Let us start with two tricky questions. Pause here and take a wild guess.
Q1: Suppose the entire Lake Baikal is drained on Russia, how deep a water pool would it create?
Q2: Suppose the water flowing in the Amazon river is used to fill an equivalent of Lake Baikal, how much time it would take to fill?
Do remember these questions, we would discuss the answer at the bottom.
Every civilization has a relation to a river. One of the world famous destinations in the continent of South America is Machu Picchu and the sacred valley of the Incas, situated in the Peruvian Andes range. Peru is a country located on the Pacific west coast of South America. For the Inca civilization, the Urubamba river is the main river in their valley. Their empire extended between the Pacific coast and the Andean highlands with Cuzco as the capital. But, the rainwater from this valley does not go to the Pacific Ocean, instead it finally reaches the Atlantic Ocean more than 6000km away. This is because the Urubamba river is one of the headstream tributaries of the mighty Amazon river. The west most tributary of the Amazon river is Río Marañón which originates only around 100km away from the Pacific Ocean in Peru itself. It is not far away from Lima, the Peruvian Pacific coastal capital city.
Coming to the water volume, the Amazon’s average discharge is 209000 cubic metres per second. That is the equivalent of draining 84 Olympic size swimming pools in every second.!!! This discharge is so powerful that freshwater could be seen at around 100 kilometres away from the mainland in open Atlantic Ocean. The Amazon river discharges more water than the next 7 largest rivers combined together. If we combine Orinoco in South America, Mississippi in the US, Congo and the Nile in Africa, Ganga, Brahmaputra, Padma together in India, Yangtze in China, Yenisei in Siberia, Volga in European Russia and Danube in Europe together, still it would be less than the Amazon in terms of flow volume.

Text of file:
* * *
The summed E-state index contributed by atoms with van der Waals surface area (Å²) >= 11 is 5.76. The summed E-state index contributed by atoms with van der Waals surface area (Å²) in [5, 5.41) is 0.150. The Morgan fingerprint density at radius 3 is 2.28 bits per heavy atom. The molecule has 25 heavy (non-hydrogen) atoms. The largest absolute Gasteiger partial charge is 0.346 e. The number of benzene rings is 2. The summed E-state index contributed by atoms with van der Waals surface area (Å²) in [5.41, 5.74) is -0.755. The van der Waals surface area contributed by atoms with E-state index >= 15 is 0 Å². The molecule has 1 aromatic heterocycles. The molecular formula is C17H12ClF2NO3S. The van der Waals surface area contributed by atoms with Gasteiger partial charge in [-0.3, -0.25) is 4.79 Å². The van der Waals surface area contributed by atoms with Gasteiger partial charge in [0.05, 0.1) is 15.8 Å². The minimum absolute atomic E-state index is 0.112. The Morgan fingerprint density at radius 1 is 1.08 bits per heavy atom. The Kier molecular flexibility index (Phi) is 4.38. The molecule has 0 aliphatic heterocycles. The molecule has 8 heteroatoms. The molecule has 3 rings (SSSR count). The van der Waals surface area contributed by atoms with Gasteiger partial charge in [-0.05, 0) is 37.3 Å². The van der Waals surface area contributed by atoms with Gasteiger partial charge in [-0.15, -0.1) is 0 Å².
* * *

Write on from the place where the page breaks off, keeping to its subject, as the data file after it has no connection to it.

For a comparison, current world oil production is 1/1100 of this rate, that is around 95 million barrels per day or 176 cubic metres per second.
Now consider the other side of the world. From the Amazon rain forest to the Taiga forest in the Russian Siberia. Lake Baikal is the largest lake in Siberia and in Russia. It is located between the federal subjects of Irkutsk Oblast and the Republic of Buryatia. Mainly 3 rivers flow into the Lake. They are Selenga, Barguzin and Upper Angara. Whereas, the main Angara river originates from the Lake and it is one of the main tributaries of the Yenisei river ecosystem.
The areas surrounding the Lake are very sparseley populated and it is extremely beautiful. The Trans Siberian railway section between Irkutsk and Ulan-Ude goes through the shores of the Lake. Also there is the picturesque 89km long Circum-Baikal raiway around the South West shore of the lake. Republic of Buryatia is famous for their Tibetan Buddhist culture and heritage.
Looking at the surface area, Lake Baikal is the 7th largest in the world with an area of 31500 square kilometers. It is the deepest lake with a maximum depth of 1642m. With 23600 cubic kilometres of water, it is the largest freshwater lake by volume. It has more water volume than the entire five American Great Lakes combined together, even though individually Superior, Michigan and Huron are larger in area. Lake Tanganyika in Africa comes second in terms of both depth and water volume. No wonder, Lake Baikal holds 22 percent of world’s surface freshwater.
For a comparison, the largest man made reservoir, the Lake Kariba in Africa has a capacity of 180 cubic kilometres.
Now back to our original question.
Russia is the largest country in the world with an area of 17.1 million square kilometres. If we drain Lake Baikal on Russia the entire country would be covered with 1.38 meter deep water. The Amazon River would take 1307 days, which is 3.5 years to fill Lake Baikel.
Fresh water is a very precious natural resource, let us conserve it.
One thought on “The story of water from two continents: the Amazon River and Lake Baikal”
Great post Anand! The details are captured very nicely, leading to a authentic experience. Thanks!